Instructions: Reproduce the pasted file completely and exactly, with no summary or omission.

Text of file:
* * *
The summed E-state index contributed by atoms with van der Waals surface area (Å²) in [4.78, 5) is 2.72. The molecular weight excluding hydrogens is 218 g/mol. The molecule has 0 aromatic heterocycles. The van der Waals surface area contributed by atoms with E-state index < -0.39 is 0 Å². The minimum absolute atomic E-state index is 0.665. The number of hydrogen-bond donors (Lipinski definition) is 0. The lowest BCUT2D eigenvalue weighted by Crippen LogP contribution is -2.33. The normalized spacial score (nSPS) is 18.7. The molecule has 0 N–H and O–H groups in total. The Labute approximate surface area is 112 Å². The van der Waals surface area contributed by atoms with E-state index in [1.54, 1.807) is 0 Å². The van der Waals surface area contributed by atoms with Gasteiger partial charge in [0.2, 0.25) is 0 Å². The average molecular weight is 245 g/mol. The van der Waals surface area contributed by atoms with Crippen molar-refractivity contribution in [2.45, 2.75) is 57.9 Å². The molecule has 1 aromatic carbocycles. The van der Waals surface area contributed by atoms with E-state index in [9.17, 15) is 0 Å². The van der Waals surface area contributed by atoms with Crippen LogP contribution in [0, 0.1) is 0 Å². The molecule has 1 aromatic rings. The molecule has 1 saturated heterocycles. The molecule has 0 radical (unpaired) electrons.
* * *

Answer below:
The summed E-state index contributed by atoms with van der Waals surface area (Å²) in [4.78, 5) is 2.72. The molecular weight excluding hydrogens is 218 g/mol. The molecule has 0 aromatic heterocycles. The van der Waals surface area contributed by atoms with E-state index < -0.39 is 0 Å². The minimum absolute atomic E-state index is 0.665. The number of hydrogen-bond donors (Lipinski definition) is 0. The lowest BCUT2D eigenvalue weighted by Crippen LogP contribution is -2.33. The normalized spacial score (nSPS) is 18.7. The molecule has 0 N–H and O–H groups in total. The Labute approximate surface area is 112 Å². The van der Waals surface area contributed by atoms with E-state index in [1.54, 1.807) is 0 Å². The van der Waals surface area contributed by atoms with Gasteiger partial charge in [0.2, 0.25) is 0 Å². The average molecular weight is 245 g/mol. The van der Waals surface area contributed by atoms with Crippen molar-refractivity contribution in [2.45, 2.75) is 57.9 Å². The molecule has 1 aromatic carbocycles. The van der Waals surface area contributed by atoms with E-state index in [9.17, 15) is 0 Å². The van der Waals surface area contributed by atoms with Crippen LogP contribution in [0, 0.1) is 0 Å². The molecule has 1 aromatic rings. The molecule has 1 saturated heterocycles. The molecule has 0 radical (unpaired) electrons.